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Issue Date:- 17 February 2009
PCTs fall short on baby hip examinations
charity STEPS has revealed an alarming number of Primary Care Trusts
(PCTs) in England have no formal policy in place for infant hip
examinations. The charity provides support and information for
all lower limb conditions in children and young adults. On 24
February, during Baby Hip Health Awareness Week, STEPS supporter
Dave Anderson MP will table a cross-party Early Day Motion in the
Commons to urge government action to overcome shortcomings.
Research carried out by STEPS asked Acute Trusts and PCTs in England
to submit existing guidelines and formal policy on baby hip checks.
Of those who responded, it was revealed 57% of PCTs and 10% of Acute
Trusts have no formal policy in place, despite a national screening
policy being introduced in the UK in 1969.
The aim of the screening programme is to identify and treat infants
with a hip abnormality at an early stage, with a post-birth hospital
check and again at 6 to 8 weeks. Up to 2000 children a year
are diagnosed with development dysplasia of the hip (DDH) which
requires treatment involving splints and plaster body casts. Late
diagnosis can lead to complex surgery and lifelong problems, often
impacting on psychological development.
STEPS also conducted a survey of parents with children affected by
lower limb conditions. While many praised the care received during
treatment for DDH, the majority of parents felt they weren't
informed about the condition and it wasn't clearly explained to
Theresa Quinn from Haywards Heath in West Sussex has a daughter,
Harriet, who was diagnosed with DDH aged 10 months:- "A health visitor came to check on Harriet, who was developing
very quickly and gave us no cause for concern. She noticed, on
further examination, when Harriet put both legs together lying down,
her right leg appeared to be half a centimetre shorter.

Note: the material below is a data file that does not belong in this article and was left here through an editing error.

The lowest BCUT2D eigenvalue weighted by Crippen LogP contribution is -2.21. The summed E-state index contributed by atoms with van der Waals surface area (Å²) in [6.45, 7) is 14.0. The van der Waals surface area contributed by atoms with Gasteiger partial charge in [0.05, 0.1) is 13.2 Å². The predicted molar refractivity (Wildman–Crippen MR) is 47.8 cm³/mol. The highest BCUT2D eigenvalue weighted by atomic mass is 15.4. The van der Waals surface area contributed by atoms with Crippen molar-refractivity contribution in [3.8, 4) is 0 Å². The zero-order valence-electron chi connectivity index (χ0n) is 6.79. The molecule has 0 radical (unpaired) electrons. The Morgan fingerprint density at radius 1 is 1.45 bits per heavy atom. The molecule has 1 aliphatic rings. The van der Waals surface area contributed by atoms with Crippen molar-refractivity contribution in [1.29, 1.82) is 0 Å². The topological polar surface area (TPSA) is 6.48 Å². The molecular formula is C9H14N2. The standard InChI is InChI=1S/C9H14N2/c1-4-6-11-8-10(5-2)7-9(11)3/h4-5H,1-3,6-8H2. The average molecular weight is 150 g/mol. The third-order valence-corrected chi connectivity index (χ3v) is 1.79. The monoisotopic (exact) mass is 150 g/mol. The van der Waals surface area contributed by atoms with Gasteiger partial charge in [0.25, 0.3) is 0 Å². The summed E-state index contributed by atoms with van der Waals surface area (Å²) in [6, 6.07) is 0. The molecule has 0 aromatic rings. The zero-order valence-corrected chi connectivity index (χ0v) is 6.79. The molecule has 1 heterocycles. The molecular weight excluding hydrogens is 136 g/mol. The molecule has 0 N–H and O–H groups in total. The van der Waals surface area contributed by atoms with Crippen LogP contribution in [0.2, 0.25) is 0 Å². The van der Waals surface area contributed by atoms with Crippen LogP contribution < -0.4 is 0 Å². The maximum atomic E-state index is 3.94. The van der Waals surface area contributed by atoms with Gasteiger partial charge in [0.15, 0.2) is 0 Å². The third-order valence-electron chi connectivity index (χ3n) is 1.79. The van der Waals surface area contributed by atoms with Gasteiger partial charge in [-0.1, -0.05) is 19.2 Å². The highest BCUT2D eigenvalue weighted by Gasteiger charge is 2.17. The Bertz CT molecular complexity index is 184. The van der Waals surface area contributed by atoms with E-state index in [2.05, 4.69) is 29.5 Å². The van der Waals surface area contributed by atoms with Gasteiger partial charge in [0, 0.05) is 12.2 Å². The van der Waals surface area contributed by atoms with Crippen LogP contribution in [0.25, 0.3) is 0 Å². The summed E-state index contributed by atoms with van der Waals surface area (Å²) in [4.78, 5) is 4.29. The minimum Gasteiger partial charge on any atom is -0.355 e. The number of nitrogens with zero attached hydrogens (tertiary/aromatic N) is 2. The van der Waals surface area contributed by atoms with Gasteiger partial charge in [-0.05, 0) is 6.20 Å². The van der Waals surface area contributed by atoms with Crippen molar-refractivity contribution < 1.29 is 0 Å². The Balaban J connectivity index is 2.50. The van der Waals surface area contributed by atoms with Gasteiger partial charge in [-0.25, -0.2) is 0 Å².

When she suggested we should visit our GP it sent me into a blind
panic - I felt like I'd failed my daughter in not finding it sooner.
My GP didn't even touch Harriet during the check and was extremely
After months of waiting and chasing the GP for diagnosis, Harriet
was admitted for treatment in hospital and had her 2nd spica cast on
11 December. We will be going back to hospital again this month to
review her case. It really is a waiting game and an emotional
rollercoaster. We can't fault the care Harriet has received in
hospital but I can't believe there is such a lack of information out
there for parents."
Radio presenter, Sara Cox, is getting behind the cause and was
personally affected by DDH as a young child:- "I obviously
can't remember the trips to hospital, the corrective cast I had to
wear or my parents telling my siblings I was a special baby. I'm
sure my parents would've been grateful for an organisation like
STEPS. I think it's really important families have information
to hand and a good support network to help them through what can be
a very emotional experience. Organisations like STEPS are invaluable
and offer advice, a friendly ear and access to people in the same
situation who understand exactly what you're going through."
Dave Anderson, MP for Blaydon, said:- "I am very proud to
support the important work of the STEPS charity and to highlight it
in Parliament. I am impressed by their work in showing that the
national screening programme needs to be backed by proper procedures
and policies which can then prevent needless suffering as well as
spending. I hope that the Minister will meet STEPS to see how
current shortcomings in the screening programme can be overcome."
Sue Banton, founder and director of STEPS, added:- "Our
research highlights a staggering gap in health policy which, if
correctly followed, could detect lower limb conditions at an early
age and save both parents and children from years of pain and
emotional distress. It's frightening so many PCTs are refusing
to take responsibility for checking babies' hips, leaving it to GPs
and creating massive inconsistency in procedure."
Andreas Roposch, orthopaedic surgeon and epidemiologist at Great
Ormond Street Hospital, said:- "The failure to diagnose hip
dysplasia in a timely manner is very disconcerting to families with
children affected but screening is a complex issue with mixed
results world-wide. Suffice it to say that the hips should be
checked in all newborns in routine examinations performed by
well-trained health professionals, especially in those with known
Specialist referral is essential in any uncertain